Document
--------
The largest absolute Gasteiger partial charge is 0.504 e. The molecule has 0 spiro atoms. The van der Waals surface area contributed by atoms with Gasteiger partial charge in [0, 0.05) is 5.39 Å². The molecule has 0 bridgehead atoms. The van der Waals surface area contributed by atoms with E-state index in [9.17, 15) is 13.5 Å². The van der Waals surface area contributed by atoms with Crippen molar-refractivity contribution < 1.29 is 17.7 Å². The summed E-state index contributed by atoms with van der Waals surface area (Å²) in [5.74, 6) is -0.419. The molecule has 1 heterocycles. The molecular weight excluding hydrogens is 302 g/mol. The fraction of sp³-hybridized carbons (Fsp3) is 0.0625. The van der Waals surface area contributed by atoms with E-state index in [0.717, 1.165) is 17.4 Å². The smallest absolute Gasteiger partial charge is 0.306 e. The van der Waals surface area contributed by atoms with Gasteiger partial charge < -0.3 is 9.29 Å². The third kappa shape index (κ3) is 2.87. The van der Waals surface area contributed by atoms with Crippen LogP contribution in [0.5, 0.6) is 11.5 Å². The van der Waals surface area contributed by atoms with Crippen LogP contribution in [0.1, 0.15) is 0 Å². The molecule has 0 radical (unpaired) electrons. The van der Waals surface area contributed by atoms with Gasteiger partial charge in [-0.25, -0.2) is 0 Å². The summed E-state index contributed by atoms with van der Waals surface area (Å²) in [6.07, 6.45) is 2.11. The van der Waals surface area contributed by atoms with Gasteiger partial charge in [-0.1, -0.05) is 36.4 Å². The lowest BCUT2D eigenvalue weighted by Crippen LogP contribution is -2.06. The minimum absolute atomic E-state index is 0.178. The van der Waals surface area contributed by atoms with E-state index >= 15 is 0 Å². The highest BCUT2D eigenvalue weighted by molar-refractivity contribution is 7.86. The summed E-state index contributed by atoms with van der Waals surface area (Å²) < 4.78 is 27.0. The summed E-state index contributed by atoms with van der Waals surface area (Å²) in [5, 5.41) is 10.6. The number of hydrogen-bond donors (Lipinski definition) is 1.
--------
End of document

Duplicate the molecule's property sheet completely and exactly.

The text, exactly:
The largest absolute Gasteiger partial charge is 0.504 e. The molecule has 0 spiro atoms. The van der Waals surface area contributed by atoms with Gasteiger partial charge in [0, 0.05) is 5.39 Å². The molecule has 0 bridgehead atoms. The van der Waals surface area contributed by atoms with E-state index in [9.17, 15) is 13.5 Å². The van der Waals surface area contributed by atoms with Crippen molar-refractivity contribution < 1.29 is 17.7 Å². The summed E-state index contributed by atoms with van der Waals surface area (Å²) in [5.74, 6) is -0.419. The molecule has 1 heterocycles. The molecular weight excluding hydrogens is 302 g/mol. The fraction of sp³-hybridized carbons (Fsp3) is 0.0625. The van der Waals surface area contributed by atoms with E-state index in [0.717, 1.165) is 17.4 Å². The smallest absolute Gasteiger partial charge is 0.306 e. The van der Waals surface area contributed by atoms with Gasteiger partial charge < -0.3 is 9.29 Å². The third kappa shape index (κ3) is 2.87. The van der Waals surface area contributed by atoms with Crippen LogP contribution in [0.5, 0.6) is 11.5 Å². The van der Waals surface area contributed by atoms with Crippen LogP contribution in [0.1, 0.15) is 0 Å². The molecule has 0 radical (unpaired) electrons. The van der Waals surface area contributed by atoms with Gasteiger partial charge in [-0.25, -0.2) is 0 Å². The summed E-state index contributed by atoms with van der Waals surface area (Å²) in [6.07, 6.45) is 2.11. The van der Waals surface area contributed by atoms with Gasteiger partial charge in [-0.1, -0.05) is 36.4 Å². The lowest BCUT2D eigenvalue weighted by Crippen LogP contribution is -2.06. The minimum absolute atomic E-state index is 0.178. The van der Waals surface area contributed by atoms with E-state index >= 15 is 0 Å². The highest BCUT2D eigenvalue weighted by molar-refractivity contribution is 7.86. The summed E-state index contributed by atoms with van der Waals surface area (Å²) < 4.78 is 27.0. The summed E-state index contributed by atoms with van der Waals surface area (Å²) in [5, 5.41) is 10.6. The number of hydrogen-bond donors (Lipinski definition) is 1.